A 2012 Notebook analysis found that Cayuga was one of 22 Philadelphia schools (including four charters) where the reading or math proficiency rates on the PSSA exam dropped by 30 or more points that year. Proficiency rates dropped by an average of 10 points or more at 101 Philadelphia schools that year.
In the interview, Kane said that Cortez "perpetuated a culture" where teachers were told to "do whatever they had to do" to increase test scores, for which they "got accolades and avoided demotions."
She said her office began the criminal investigation in May 2013, more than a year after the Pennsylvania Department of Education and the Office of Inspector General began a non-criminal probe into 53 schools flagged for statistical irregularities by forensic analyses of test booklets for 2009 to 2011.
Cayuga was among 14 so-called "Tier 1" schools designated for investigation by the state directly based on the severity of the anomalies.
After the arrests, the five were immediately suspended from any duties, said District spokesman Fernando Gallard. In a statement, he said the District "strongly supported" the attorney general's action and would continue to cooperate with the criminal investigation.
He noted that the District's own investigation into 19 "Tier 2" schools had resulted in disciplinary actions being taken against 15 current and former employees.
According to the grand jury, Sloane, who had been at Cayuga since 1993, served as the testing coordinator for a few years up to 2008. She was among several teachers who testified against Cortez.
"Sloane testified that she witnessed Principal Cortez remove completed test booklets from the secure room where they were to be stored," the presentment says. She testified that two teachers, including Vicente, "would go inside the office with her, and Cortez would shut the door. Sloane further testified that she saw Principal Cortez take a test booklet home for her son, who at that time was in the same grade."
Another teacher, Barbara Dolt, testified that Cortez told her to lie to investigators about where test booklets were stored and that "the reason for the high number of erasures was because their students erase a lot; in fact, Dolt testified that, by her own observations of her students, they hardly erased at all."
The report contains testimony from more than a dozen Cayuga staffers, including Sloane and Wyszynski, who either said they participated in, witnessed, or were asked to do something improper.
Cortez, Vicente, and Hughes denied any knowledge of cheating. The presentment notes that Cortez had signed an affidavit in 2011 "attesting that PSSA security protocol was followed at her school." The three were charged with "corrupt organizations," a first-degree felony, and perjury, as well as with tampering with public records, forgery, and criminal conspiracy
Sloane and Wyszynski were charged with tampering with public records, forgery, and criminal conspiracy -- but not charged with corrupt organizations or perjury.
The report also says that for the three years between 2009 and 2011, Cayuga student test booklets had percentages of wrong-to-right erasures completely out of line with statistical norms. For example, while the average was less than two erasures, 15 percent of 3rd-grade booklets had 10 or more, the report said.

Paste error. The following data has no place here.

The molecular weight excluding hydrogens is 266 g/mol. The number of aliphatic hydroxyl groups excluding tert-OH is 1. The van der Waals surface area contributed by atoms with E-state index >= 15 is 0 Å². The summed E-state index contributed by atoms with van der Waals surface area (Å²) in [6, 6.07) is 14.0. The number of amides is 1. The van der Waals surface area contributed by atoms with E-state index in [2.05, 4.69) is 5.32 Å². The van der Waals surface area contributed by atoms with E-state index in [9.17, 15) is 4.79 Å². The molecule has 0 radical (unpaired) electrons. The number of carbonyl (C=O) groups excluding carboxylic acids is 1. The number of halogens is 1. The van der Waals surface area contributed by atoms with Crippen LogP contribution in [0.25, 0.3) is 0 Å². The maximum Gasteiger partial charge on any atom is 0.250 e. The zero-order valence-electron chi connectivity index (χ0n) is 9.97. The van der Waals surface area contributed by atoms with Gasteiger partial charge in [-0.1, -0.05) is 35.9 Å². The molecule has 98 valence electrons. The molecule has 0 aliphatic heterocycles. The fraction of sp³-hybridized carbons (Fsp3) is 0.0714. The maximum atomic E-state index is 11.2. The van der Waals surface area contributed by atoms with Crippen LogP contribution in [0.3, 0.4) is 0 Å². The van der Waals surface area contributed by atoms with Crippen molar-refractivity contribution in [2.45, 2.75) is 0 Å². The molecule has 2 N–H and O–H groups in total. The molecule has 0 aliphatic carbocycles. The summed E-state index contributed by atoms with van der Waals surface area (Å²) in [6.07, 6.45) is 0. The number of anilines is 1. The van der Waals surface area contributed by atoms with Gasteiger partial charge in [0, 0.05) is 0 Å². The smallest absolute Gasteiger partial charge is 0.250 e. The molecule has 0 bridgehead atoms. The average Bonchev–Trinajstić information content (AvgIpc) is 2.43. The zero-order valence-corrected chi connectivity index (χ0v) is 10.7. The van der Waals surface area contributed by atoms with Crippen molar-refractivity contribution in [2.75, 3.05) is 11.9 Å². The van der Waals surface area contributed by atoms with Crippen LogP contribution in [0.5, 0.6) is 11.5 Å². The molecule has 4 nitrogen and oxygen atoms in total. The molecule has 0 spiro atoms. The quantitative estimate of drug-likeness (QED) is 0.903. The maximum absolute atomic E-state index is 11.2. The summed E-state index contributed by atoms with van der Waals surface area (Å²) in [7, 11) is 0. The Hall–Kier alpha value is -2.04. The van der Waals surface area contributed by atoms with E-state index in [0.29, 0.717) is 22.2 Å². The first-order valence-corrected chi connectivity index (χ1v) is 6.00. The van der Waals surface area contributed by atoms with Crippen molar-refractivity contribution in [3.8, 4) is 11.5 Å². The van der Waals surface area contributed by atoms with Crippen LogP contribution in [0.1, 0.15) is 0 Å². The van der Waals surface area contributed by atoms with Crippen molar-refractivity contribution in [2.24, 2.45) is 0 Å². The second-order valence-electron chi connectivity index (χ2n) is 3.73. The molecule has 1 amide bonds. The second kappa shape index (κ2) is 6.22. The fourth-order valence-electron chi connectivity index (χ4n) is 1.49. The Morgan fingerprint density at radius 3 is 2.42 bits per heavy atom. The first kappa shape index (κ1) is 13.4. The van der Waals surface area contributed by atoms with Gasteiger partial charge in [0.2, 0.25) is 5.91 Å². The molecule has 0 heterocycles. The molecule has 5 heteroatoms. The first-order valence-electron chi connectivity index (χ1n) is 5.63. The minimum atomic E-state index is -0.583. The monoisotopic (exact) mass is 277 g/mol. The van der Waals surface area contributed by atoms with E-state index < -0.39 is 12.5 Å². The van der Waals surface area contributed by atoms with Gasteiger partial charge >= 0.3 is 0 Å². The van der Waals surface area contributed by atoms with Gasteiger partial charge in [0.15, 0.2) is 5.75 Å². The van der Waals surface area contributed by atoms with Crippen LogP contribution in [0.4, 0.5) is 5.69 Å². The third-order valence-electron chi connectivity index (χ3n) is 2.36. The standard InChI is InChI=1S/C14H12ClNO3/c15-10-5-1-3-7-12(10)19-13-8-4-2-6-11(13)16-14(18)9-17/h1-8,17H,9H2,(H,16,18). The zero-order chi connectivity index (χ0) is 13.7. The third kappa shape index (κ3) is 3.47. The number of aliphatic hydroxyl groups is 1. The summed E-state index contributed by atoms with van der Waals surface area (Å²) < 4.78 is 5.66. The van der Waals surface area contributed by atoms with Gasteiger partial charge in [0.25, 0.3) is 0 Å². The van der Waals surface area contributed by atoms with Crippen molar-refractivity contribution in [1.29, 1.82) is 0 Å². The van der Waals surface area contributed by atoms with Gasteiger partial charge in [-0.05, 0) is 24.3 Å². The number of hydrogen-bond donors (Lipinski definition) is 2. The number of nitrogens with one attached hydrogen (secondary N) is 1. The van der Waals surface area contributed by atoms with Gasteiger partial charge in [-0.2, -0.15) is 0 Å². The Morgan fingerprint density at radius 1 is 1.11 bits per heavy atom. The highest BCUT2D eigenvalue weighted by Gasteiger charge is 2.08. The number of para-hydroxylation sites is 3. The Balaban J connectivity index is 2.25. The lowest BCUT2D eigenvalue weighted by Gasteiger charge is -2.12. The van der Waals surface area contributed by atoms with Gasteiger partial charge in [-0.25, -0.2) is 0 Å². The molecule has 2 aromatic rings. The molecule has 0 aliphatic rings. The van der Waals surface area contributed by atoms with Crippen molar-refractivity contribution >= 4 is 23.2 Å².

Cortez was removed from Cayuga on Friday. Gallard said that she had been temporarily reassigned as "principal on special assignment" to Overbrook High School to "assist the administrative staff" there.
A teacher at Cayuga who did not want to be identified said that Assistant Superintendent Cheryl Logan came to Cayuga on May 1 to interview staff members individually. The following day Logan told staff at a meeting, without going into detail, that "there was enough reason to take swift and decisive action" to remove Cortez.
But District officials indicated that they had had no prior knowledge of the arrests and that Cortez was removed for other reasons relating to her job performance.
Carolyn Williams, an assistant principal who had been laid off, has been assigned to Cayuga, Gallard said.
Jerry Jordan, president of the Philadelphia Federation of Teachers, issued a statement saying that "there is absolutely no excuse for cheating." But he added: "Solving the cheating problem doesn't end with simply firing or arresting the guilty parties. We must address the current 'test and punish' culture that dominates public education and puts many teachers in the position of fearing for their careers and professional reputations."
Kane called the investigation into cheating "widespread."
"Right now it is ongoing in Philadelphia," she said, but added that as attorney general, she has statewide jurisdiction and that anyone with information about cheating on the PSSAs should contact her office.
Beyond that statement, she declined to share any information about what schools, districts, or charters are under investigation for possible criminal charges.
District sources said that Kane's office did not warn them ahead of time about this action. They said that they are not sure whether her investigators are limiting the criminal probe to the 11 Tier 1 schools (including three charters) where the evidence of cheating was most egregious -- or are also looking into the Tier 2 and Tier 3 schools being investigated by the District.
But Kane said, "We will go anywhere within the boundaries of the state of Pennsylvania to uncover evidence of cheating."
The Inquirer first quoted teachers alleging cheating at Cayuga in 2012.